The Roelf 'n' Cyril show

TOMORROW IS ANOTHER COUNTRY by Allister Sparks, Heinemann pounds 7.99
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The Independent Culture
NATIONS need myth, South Africa perhaps more than most. Afrikaners and others staked their claims to the land in terms of their own senses of national identity, a process Allister Sparks dissected in The Mind of South Africa. This is a coda to that book, making strong narrative sense of the muddled rush of events and topping it with the happy ending and new beginning we all know. But the death of apartheid is hardening into a creation myth of its own, a myth of unity and common purpose as dangerous as the Calvinist pieties of separation it replaces.

Sparks's myth is this: the "negotiated revolution" was the outcome of contingent friendships and chance meetings. In the central incident of the book, a friend invites the ANC's chief negotiator Cyril Ramaphosa and his opposite number Roelf Meyer fishing. When Meyer embeds a trout hook in his hand, Ramaphosa is the only one who can extract it. Sparks uses this as a ready-made symbol of mutual dependence and co-operation, with redemption coming through pain. In the new myth, the "Roelf and Cyril Show", as their steam-rolling of negotiations came to be known, exemplifies what the country needs: black and white pulling together and forgetting past differences. Nobody lost, nobody won, so nothing really has to change; everything can be fixed by a nod and a wink between good friends over a beer and a barbecue.

This is the version that white South Africa - and the world - desperately wants to believe. It amounts to the declaration of a moral Year Zero: all bets are off, all sins forgiven, we start afresh from here with the burden of guilt lifted at a stroke.

The death of apartheid, in Sparks's book as in the parallel BBC series, comes in three parts. The negotiations got underway in 1985, in the darkest days of the apartheid state. Botha was prepared to talk with Mandela as long as no one knew; Mandela, for his part, reckoned it best to present the ANC with a fait accompli, so he too took pains to keep the talks secret. This left some of his comrades-in-arms in the dark. Govan Mbeki tells Sparks that his "concern was not of a nature to doubt his integrity as a leader", but it still clearly rankles.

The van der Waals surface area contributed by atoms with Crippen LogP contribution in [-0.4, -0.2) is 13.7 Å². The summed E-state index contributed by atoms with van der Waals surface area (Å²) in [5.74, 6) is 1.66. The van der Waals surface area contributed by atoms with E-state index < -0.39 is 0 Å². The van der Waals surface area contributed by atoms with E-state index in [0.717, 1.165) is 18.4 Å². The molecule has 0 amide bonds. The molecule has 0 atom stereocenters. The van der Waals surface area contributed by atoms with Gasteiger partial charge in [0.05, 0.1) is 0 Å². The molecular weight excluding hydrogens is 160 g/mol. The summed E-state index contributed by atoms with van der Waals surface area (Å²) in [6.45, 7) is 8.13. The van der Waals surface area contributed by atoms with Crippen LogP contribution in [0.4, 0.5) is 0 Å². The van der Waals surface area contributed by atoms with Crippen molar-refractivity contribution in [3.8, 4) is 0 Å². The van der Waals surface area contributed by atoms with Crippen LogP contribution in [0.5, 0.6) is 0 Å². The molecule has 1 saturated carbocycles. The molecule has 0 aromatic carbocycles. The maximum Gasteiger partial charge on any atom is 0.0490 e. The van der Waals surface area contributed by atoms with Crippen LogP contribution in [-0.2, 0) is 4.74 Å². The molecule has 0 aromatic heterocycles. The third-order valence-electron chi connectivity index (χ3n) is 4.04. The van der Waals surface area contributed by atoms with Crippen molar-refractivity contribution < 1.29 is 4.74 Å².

Once Mandela was satisfied of the Nationalists' good faith, he told the ANC, in exile in Lusaka, and the nego-tiations widened, with secret service agents lurking in Swiss hotels and parties of businessmen and academics retreating to Somerset estates. The Nationalists dumped the increasingly autocratic and unpredictable Botha and replaced him with the outwardly conservative De Klerk, who led them into hard bargaining. It is worth remembering how grim the outlook seemed at the time.

Formal negotiations stuttered from time to time, but remained on course, buoyed up by the warm personal relationship between Ramaphosa and Meyer. Sparks skimps on this bit of the story, perhaps because the negotiations are more familiar to his South African audience than their cloak-and-dagger prologue, but they are substantively the most important part. The seeds of future problems were sown here as the ANC and the Nationalists stitched their deal together.

Finally, the fumbling intervention of the AWB in the battle for Bophuthatswana, just a month before the elections, frightened the more moderate elements of the white Right back into the fold, and Chief Buthelezi, isolated and cold-shouldered by his former allies in the ANC and his former paymasters in the National Party, grudgingly took Inkatha to the ballot box as well. The world rejoiced and Sparks's "magic day" arrived.

This is history as forged by fantastical dukes in dark corners. But the South African landscape was also recast by the anonymous opponents of apartheid who made the schools and the townships and the factories ungovernable, in a struggle ignored by Sparks, who instead romanticises the ANC's often shambolic guerrillas and diplomats. Ramaphosa, for example, learned his trade representing the mineworkers, not camping in Angola.

Clearly, any replacement of a culture of confrontation with one of conciliation (rather than mere compromise) is healthy. To that extent, the sight of white and black South Africans sitting down daily to plan their country's future helped to prepare and to heal. But it is hard not to feel that there are features of the process of negotiation that hint uncomfortably about the shape of the new South Africa. The secret deals, the exclusion of minor parties and dissenting voices and the maintenance of strong central authority all suggest that, despite the goodwill, tomorrow may not be such another country after all.